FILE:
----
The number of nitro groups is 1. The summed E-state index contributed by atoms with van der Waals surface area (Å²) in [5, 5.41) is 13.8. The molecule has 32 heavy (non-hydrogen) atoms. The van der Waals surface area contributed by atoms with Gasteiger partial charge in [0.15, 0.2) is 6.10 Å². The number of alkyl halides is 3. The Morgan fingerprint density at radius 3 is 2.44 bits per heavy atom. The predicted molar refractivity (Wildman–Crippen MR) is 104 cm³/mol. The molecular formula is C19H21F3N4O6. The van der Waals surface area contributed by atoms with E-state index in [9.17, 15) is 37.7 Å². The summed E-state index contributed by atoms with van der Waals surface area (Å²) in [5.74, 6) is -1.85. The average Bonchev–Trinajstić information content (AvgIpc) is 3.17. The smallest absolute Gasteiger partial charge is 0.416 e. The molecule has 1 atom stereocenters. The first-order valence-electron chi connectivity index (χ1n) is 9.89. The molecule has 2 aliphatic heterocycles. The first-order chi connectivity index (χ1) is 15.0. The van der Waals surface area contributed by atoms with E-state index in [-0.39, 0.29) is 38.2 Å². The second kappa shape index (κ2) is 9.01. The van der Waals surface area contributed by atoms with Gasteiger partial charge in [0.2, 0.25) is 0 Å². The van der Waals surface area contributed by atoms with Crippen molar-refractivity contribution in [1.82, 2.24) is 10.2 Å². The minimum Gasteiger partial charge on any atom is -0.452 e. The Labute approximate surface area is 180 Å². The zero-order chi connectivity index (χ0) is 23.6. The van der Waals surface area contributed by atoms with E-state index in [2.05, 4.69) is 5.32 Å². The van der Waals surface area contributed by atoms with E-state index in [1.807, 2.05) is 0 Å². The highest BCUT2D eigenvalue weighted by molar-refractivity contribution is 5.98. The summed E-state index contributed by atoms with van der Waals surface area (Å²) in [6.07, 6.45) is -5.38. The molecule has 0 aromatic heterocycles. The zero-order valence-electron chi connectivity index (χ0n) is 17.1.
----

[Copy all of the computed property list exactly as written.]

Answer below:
The number of nitro groups is 1. The summed E-state index contributed by atoms with van der Waals surface area (Å²) in [5, 5.41) is 13.8. The molecule has 32 heavy (non-hydrogen) atoms. The van der Waals surface area contributed by atoms with Gasteiger partial charge in [0.15, 0.2) is 6.10 Å². The number of alkyl halides is 3. The Morgan fingerprint density at radius 3 is 2.44 bits per heavy atom. The predicted molar refractivity (Wildman–Crippen MR) is 104 cm³/mol. The molecular formula is C19H21F3N4O6. The van der Waals surface area contributed by atoms with E-state index in [9.17, 15) is 37.7 Å². The summed E-state index contributed by atoms with van der Waals surface area (Å²) in [5.74, 6) is -1.85. The average Bonchev–Trinajstić information content (AvgIpc) is 3.17. The smallest absolute Gasteiger partial charge is 0.416 e. The molecule has 1 atom stereocenters. The first-order valence-electron chi connectivity index (χ1n) is 9.89. The molecule has 2 aliphatic heterocycles. The first-order chi connectivity index (χ1) is 15.0. The van der Waals surface area contributed by atoms with E-state index in [-0.39, 0.29) is 38.2 Å². The second kappa shape index (κ2) is 9.01. The van der Waals surface area contributed by atoms with Gasteiger partial charge in [0.2, 0.25) is 0 Å². The van der Waals surface area contributed by atoms with Crippen molar-refractivity contribution in [1.82, 2.24) is 10.2 Å². The minimum Gasteiger partial charge on any atom is -0.452 e. The Labute approximate surface area is 180 Å². The zero-order chi connectivity index (χ0) is 23.6. The van der Waals surface area contributed by atoms with E-state index in [2.05, 4.69) is 5.32 Å². The van der Waals surface area contributed by atoms with E-state index in [1.807, 2.05) is 0 Å². The highest BCUT2D eigenvalue weighted by molar-refractivity contribution is 5.98. The summed E-state index contributed by atoms with van der Waals surface area (Å²) in [6.07, 6.45) is -5.38. The molecule has 0 aromatic heterocycles. The zero-order valence-electron chi connectivity index (χ0n) is 17.1.